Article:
- George Mason University Offers a Master of Education (MEd) in Curriculum and Instruction, Concentration in TESOL
- Liberty University Offers Undergrad Cert and B.Ed. in English as a Second Language.
- WGU Offers M.A. in English Language Learning (PreK-12)
- Campbellsville University Offers an ESL Endorsement (P-12), M.A. in Teaching - Secondary Education, M.A. in TESOL
- Arizona State University Offers Teachers of English to Speakers of Other Languages, MTESOL
- Brenau University Offers English to Speakers of Other Languages (ESOL)
Reviewed by Mary McLaughlin, Ma-TESOL; M.S. SpEd
Carmen Soto and Miriam Vilchis, two mothers in Battle Creek Michigan, are doing so well in their English as a Second Language class (ESL) that they recently started teaching entry-level students themselves. The ESL program is designed to help families with Latino and Hispanic background by providing resources and a chance to better integrate into the community.
Vilchis is 31 years old and has been living in the United States for the last nine years. She started classes two years ago but has made impressive strides and is now eligible to take her GED, which she is currently studying for. She said that ESL courses have helped her speak better English, make friends and become more independent. She can now navigate simple, everyday situations, like going to the doctor, without needing an interpreter.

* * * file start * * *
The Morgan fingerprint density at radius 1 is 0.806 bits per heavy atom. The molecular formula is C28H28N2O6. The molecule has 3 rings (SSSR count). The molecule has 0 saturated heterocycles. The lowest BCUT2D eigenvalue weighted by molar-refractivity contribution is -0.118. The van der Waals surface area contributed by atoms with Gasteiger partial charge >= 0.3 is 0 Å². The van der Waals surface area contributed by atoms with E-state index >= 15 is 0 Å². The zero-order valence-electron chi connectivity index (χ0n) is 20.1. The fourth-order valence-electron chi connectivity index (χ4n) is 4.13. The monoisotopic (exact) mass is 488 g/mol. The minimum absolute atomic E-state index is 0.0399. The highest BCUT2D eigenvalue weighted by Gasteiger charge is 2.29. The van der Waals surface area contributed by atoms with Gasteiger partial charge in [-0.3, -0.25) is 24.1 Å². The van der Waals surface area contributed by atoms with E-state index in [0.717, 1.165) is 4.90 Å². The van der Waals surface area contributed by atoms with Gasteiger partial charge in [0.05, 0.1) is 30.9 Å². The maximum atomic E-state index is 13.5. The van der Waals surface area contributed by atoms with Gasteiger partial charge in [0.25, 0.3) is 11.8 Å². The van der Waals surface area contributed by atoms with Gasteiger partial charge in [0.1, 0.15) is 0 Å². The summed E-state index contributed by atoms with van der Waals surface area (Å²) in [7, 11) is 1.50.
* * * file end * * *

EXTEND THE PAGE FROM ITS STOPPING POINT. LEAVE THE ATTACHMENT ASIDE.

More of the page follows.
Soto is 42 years old and understands the struggle of learning a new language very well – especially later in life – which is why she turned to her children for help. She said she would practice with them at home, admitting that practicing is vital in the process, something she instills in her beginner students from day 1. She explained that she wanted to teach beginners because she can relate to the difficulties they face and has a great desire to help them.
The two women started by teaching their students numbers, the alphabet and how to spell their names. Vilchis constantly stresses the importance of her students knowing how to properly spell their names in everyday life, since something so basic makes visits to the doctor and stopping at the bank much easier and less stressful. She and her teaching partner admit that students are often frustrated because they mispronounce words, but they both insist on the importance of continuing to try.
Soto and Vilchis both value the importance of learning English and both credit learning English with helping them to become more engaged in the community, which is something they are also trying to teach their students.